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Neurobiol Aging. 2017 Jul;55:1-10. doi: 10.1016/j.neurobiolaging.2017.03.015. Epub 2017 Mar 18.

N-type Ca2+ channels are affected by full-length mutant huntingtin expression in a mouse model of Huntington's disease.

Author information

1
Departamento de Bioquimica e Imunologia, Instituto de Ciencias Biologicas, Universidade Federal de Minas Gerais, Belo Horizonte, Brazil.
2
Departamento de Farmacologia, Instituto de Ciencias Biologicas, Universidade Federal de Minas Gerais, Belo Horizonte, Brazil.
3
Department of Physiology and Pharmacology, University of Calgary, Calgary, Alberta, Canada.
4
DB Biotech, Kosice, Slovakia.
5
Departamento de Farmacologia, Instituto de Ciencias Biologicas, Universidade Federal de Minas Gerais, Belo Horizonte, Brazil. Electronic address: lubvieira@icb.ufmg.br.
6
Departamento de Bioquimica e Imunologia, Instituto de Ciencias Biologicas, Universidade Federal de Minas Gerais, Belo Horizonte, Brazil. Electronic address: fmribeiro@icb.ufmg.br.

Abstract

Huntington's disease (HD) is an autosomal dominant neurodegenerative disorder caused by a polyglutamine expansion in the amino-terminal region of the huntingtin (htt) protein. In addition to facilitating neurodegeneration, mutant htt is implicated in HD-related alterations of neurotransmission. Previous data showed that htt can modulate N-type voltage-gated Ca2+ channels (Cav2.2), which are essential for presynaptic neurotransmitter release. Thus, to elucidate the mechanism underlying mutant htt-mediated alterations in neurotransmission, we investigated how Cav2.2 is affected by full-length mutant htt expression in a mouse model of HD (BACHD). Our data indicate that young BACHD mice exhibit increased striatal glutamate release, which is reduced to wild type levels following Cav2.2 block. Cav2.2 Ca2+ current-density and plasma membrane expression are increased in BACHD mice, which could account for increased glutamate release. Moreover, mutant htt affects the interaction between Cav2.2 and 2 major channel regulators, namely syntaxin 1A and Gβγ protein. Notably, 12-month old BACHD mice exhibit decreased Cav2.2 cell surface expression and glutamate release, suggesting that Cav2.2 alterations vary according to disease stage.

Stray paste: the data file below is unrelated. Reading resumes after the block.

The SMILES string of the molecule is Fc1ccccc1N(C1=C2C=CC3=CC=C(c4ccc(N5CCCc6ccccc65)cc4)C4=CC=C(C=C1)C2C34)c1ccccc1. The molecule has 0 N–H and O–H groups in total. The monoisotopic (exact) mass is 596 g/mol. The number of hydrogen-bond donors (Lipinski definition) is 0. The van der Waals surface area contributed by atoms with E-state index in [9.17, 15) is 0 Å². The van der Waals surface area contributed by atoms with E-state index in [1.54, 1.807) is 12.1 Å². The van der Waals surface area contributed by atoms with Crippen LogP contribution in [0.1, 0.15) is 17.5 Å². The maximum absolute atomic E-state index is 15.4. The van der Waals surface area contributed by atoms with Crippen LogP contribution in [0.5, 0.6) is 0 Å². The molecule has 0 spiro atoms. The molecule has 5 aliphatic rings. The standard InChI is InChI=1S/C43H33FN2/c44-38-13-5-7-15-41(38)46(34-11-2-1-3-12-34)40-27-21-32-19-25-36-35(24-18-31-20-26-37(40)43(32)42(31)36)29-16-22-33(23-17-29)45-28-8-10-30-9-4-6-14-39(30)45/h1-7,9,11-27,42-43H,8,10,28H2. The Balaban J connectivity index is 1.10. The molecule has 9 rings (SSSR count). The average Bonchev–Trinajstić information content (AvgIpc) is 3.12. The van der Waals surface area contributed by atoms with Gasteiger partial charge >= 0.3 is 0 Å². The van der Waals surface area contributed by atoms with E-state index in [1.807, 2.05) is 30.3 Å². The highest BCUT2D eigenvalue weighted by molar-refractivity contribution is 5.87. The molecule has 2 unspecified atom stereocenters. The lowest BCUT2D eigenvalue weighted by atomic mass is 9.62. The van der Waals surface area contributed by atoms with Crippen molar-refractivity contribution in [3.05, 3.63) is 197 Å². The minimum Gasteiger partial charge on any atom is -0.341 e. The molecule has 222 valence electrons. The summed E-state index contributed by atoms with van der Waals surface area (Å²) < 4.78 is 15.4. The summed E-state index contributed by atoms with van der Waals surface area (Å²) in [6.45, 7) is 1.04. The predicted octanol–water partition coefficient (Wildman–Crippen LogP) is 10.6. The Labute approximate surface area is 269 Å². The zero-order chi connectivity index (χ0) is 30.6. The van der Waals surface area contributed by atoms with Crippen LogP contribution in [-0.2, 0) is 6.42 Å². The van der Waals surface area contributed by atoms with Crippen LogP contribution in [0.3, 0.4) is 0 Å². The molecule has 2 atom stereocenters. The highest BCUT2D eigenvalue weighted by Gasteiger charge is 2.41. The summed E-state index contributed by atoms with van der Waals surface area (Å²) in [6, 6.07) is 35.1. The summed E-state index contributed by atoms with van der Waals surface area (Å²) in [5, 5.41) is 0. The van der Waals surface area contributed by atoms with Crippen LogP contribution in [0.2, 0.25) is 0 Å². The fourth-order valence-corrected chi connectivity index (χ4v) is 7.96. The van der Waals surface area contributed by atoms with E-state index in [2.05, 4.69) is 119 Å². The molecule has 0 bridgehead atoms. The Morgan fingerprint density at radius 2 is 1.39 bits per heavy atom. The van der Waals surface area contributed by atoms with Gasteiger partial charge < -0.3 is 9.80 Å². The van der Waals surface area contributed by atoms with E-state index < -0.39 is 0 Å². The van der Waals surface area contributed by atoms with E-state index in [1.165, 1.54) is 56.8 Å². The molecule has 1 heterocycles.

KEYWORDS:

BACHD; G(βγ) subunits; Glutamate; Huntington's disease; N-type Ca(2+) channels; Syntaxin

[Indexed for MEDLINE]

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